Why Curitiba, Brazil, is Not Houston, Texas:
Can Cities Ban Cars?
Curitiba is a Brazilian city a thousand miles south of Brazilia, capital of the state of Parana, and built to replicate the futuristic city to the north.
Many years ago, in the early 1970s, a young architecture student named Jaime Lerner decided to run for mayor of Curitiba, 12 days before the election – and surprisingly, he was appointed (by the military regime then in power in Brazil). His platform? “It was a change in the conception of the city. Working, moving, living, leisure, we planned for everything together. Most cities in South America separate urban functions – by income, age. Curitiba was the first city that, in its first decisions, brought everything together.” 
Curitiba was broke, Lerner soon discovered. He invoked a new principle, now widely quoted.
“If you want creativity, take a zero off your budget. If you want sustainability, take off two zeros.”
In the context of traffic management, the Lerner principle says: Roadway expansion, and arterial roadways (high-capacity urban road), are very expensive and bring pollution. If you have money, you do them. If you have no money, you find other solutions.
In 1972, Lerner proposed transforming a major Curitiba artery, the Fifth of November Road (Rua Quinze de Novembro) into a pedestrian mall. Cars were banned. No cars in center-city Curitiba!
The shopkeepers were furious! Their customers were used to driving up in their cars, parking in front of the store, popping in, buying what they wanted…and departing. The shopkeepers decided to file a legal injunction to block Lerner’s plan.
How do you implement change and overcome resistance? You make the change and show that it works before the opposition can mobilize effectively. Lerner went to the Head of Public Works and said, we need a rapid bus transit system to the city shops …I need it in 48 hours! The head of Public Works said, you’re insane, I need at least four months.
Lerner and his team began to work on Friday sundown – after the city’s courthouse closed, so shopkeepers could not file their injuction. And indeed, the project was completed in 72 hours, on Monday night. At the end, one of the shopkeepers told Lerner, here, take this injunction, keep it as a souvenir, because now we want the whole street, the whole sector pedestrianized!” And it was.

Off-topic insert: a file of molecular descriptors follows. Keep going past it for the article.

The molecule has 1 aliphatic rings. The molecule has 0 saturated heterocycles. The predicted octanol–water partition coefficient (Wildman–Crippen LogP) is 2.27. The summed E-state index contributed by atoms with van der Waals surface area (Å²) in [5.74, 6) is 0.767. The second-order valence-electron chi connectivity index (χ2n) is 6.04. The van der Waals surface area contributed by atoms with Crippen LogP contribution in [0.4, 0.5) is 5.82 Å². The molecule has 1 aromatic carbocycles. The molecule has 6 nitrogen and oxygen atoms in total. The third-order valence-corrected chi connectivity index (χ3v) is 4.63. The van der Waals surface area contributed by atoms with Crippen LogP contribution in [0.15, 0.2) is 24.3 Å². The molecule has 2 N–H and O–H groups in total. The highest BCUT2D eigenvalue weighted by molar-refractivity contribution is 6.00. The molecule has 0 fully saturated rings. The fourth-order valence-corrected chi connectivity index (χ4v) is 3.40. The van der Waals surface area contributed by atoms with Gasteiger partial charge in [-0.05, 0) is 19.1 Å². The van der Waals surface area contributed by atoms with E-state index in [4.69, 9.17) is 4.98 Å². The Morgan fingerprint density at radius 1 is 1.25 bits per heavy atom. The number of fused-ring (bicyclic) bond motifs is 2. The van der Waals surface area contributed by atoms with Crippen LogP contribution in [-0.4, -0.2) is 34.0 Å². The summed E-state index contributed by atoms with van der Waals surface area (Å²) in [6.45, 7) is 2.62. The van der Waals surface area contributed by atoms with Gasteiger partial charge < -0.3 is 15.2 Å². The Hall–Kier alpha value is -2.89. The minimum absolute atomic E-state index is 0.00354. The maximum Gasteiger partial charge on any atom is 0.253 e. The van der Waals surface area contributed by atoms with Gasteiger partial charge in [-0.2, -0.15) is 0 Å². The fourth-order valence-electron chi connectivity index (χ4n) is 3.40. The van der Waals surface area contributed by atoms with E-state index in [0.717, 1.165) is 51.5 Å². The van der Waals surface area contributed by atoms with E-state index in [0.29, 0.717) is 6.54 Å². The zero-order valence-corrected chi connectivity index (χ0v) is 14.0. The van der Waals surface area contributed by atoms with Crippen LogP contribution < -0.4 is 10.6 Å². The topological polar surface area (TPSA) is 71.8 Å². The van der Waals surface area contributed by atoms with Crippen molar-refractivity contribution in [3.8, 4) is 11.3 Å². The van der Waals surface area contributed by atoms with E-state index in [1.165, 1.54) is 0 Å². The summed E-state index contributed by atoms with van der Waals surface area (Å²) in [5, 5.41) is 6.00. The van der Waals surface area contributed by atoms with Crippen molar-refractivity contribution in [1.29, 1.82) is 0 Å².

What do we learn from the case study of Curitiba? Is the lesson, that cities can and should ban cars from the center city?
No – if anything the opposite. The population of Curitiba in 1970 was about 580,000. It was small enough to make pedestrianizing the central shopping district feasible.
Logically, pedestrianizing Houston, Texas, New York City, Los Angeles and Chicago, with populations 10 times greater and more, might make sense. If only because highway driving (using central urban arteries) takes enormous amounts of space and land, and the paradox is, the faster the traffic, the more space is needed, because faster vehicles need more space between them. Indeed, automobile travel requires ten to one hundred times as much road space as walking, cycle and public transport. So, yes, in center cities, where real estate and land are enormously costly, it does make sense to ban cars.
But it won’t happen. Because the transition from cars to public transport will take years in megalopolis cities, and coalitions will form to block it long before the project begins. Lerner did it in 72 hours. New York City? It would take years – and so, it won’t happen.
The reality is, we are stuck with cars in our major cities. So the question returns to the core issue – how to move cars better, safer, faster? Curitiba banned cars. But, as the Yiddish saying goes, for instance is not a proof. In fact, Curitiba’s for-instance is a proof – that cars and cities are married forever and ever.
 See David Adler, “how radical ideas turned Curitiba into Brazil’s green capital”, The Guardian, May 6 2016.
Post by Paul-Matthew Zamsky, Head of Strategic Partnerships at Waycare